So how did this particular episode perform? Similar to the affiliate marketing example with ConvertKit, I wasn't smart enough to have unique links in this episode to track, and tracking conversions specifically from podcasts is difficult (anyone have a solution for this?), but based on the feedback it's obviously something that supported the launch, and to date, it was the highest performing launch I've ever had.
I continue to reference this episode to this date, and over time, it's had over 22,000 total downloads!
3. Podcast Advertising
Before we finish up, I do want to mention that advertising and sponsorships are still very viable options for generating an income. I'm not going to go too deep into the how-to as I've done less and less of it since coming out with my own products and it's not where most people can start, however I do still include sponsored ads on my shows. Both of my primary shows, Smart Passive Income and AskPat, have generated advertising revenue. I've generated over $350,000 in advertising revenue since 2014 when I began, but I've had some issues with it over time.
With podcasting, the pricing structure is a bit weird. Usually, it's based on a CPM model (Cost Per 1,000 downloads), which can range anywhere between $15-50. When I worked with an advertising agency, I was seeing a $18-30 CPM price range, and when I worked directly with companies, I could usually command a higher rate. Additionally, I only allowed my advertisers to have the end of the podcast, also known as post-roll, which hurt my numbers because there's more money for podcasters creating pre-rolls (before an episode begins) and mid-rolls (advertisements within the middle of an episode). I care a lot about my listener experience and didn't want five minutes of ads up front before getting to any content in the podcast, like other podcasts I've listened to.
That said, with AskPat, I do include a pre- and post-roll ad spot, but they're usually much shorter, and actually, I've never once heard a complaint. It doesn't mean those complaints aren't there, but the show has continued to grow and serve my audience, and that's the most important thing.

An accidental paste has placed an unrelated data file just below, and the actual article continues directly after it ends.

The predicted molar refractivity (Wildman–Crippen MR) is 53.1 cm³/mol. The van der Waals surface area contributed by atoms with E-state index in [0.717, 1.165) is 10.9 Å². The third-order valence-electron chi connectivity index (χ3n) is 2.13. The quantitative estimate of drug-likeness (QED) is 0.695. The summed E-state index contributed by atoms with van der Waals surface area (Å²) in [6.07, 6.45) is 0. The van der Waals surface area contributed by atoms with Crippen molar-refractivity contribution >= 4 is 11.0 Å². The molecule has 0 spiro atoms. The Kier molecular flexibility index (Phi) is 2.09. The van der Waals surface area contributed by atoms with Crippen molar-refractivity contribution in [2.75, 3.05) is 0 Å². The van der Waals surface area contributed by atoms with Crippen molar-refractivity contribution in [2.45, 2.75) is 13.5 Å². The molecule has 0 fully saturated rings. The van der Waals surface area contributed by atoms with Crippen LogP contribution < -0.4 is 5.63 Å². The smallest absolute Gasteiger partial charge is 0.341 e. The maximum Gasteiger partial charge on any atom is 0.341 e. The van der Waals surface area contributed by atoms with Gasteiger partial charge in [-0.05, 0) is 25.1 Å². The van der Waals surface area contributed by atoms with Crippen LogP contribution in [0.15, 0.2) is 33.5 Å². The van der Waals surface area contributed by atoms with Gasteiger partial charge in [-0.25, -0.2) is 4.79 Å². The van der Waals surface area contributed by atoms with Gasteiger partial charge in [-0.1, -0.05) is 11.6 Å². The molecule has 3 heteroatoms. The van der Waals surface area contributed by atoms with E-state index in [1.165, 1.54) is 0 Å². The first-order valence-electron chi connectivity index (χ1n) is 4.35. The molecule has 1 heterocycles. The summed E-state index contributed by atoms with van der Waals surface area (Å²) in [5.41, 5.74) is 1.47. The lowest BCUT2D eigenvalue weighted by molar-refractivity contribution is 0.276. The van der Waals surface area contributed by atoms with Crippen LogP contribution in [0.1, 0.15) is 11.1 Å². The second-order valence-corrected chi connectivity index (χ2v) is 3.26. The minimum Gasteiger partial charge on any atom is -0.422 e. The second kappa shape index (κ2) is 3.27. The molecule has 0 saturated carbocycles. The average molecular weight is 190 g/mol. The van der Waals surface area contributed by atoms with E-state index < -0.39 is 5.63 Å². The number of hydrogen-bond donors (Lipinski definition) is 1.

For advertisers, these CPMs were based on average number of downloads per episode after six weeks, which isn't a great metric, in my opinion. Podcasting has a LONG way to go on so many fronts, and this is one of them. What does a download actually mean? Is that the same as a listen? In many cases, advertisers didn't even ask for confirmation of numbers that I shared, which leads me to believe advertisers don't really know 100 percent what's going on, either. It's like the new billboard—companies are buying the space in high-trafficked areas, just because it's there.
However, most advertisers usually have unique links or coupon codes that allow the company to know if a lead or customer came from a particular show, which is a start, but like I said there is a lot more opportunity for innovation here, and I'm excited to see big companies start to get involved with putting more time and resources into podcasting, like Spotify, which recently acquired Anchor and Gimlet Media for several hundred million dollars.
What does this mean for us podcasters? At the time I write this, I'm not exactly sure yet. Perhaps we'll see better findability for podcasts and a better process for learning more about how our show is consumed. Perhaps there will be cross-podcast promotion in a built-in advertising platform, or maybe even sharing and discoverability will be easier through shared playlists.
As a podcaster, I do think the advertising thing for podcasts is still a great opportunity and if you have the download numbers, definitely see how you can work with a company and make it a win for everybody—you, the company, and your listeners. That said, I predict that in the near future, Google will become a big player for both podcasting and advertising. With Google Podcasts a thing now, and the ability to use its technology to do things like crawl through our podcast episodes and transcribe them (just like they can with YouTube), I imagine a lot more resources coming our way very soon. I look forward to being one of the first to jump on some of these new opportunities, and you can be sure I'll be sharing my findings along the way.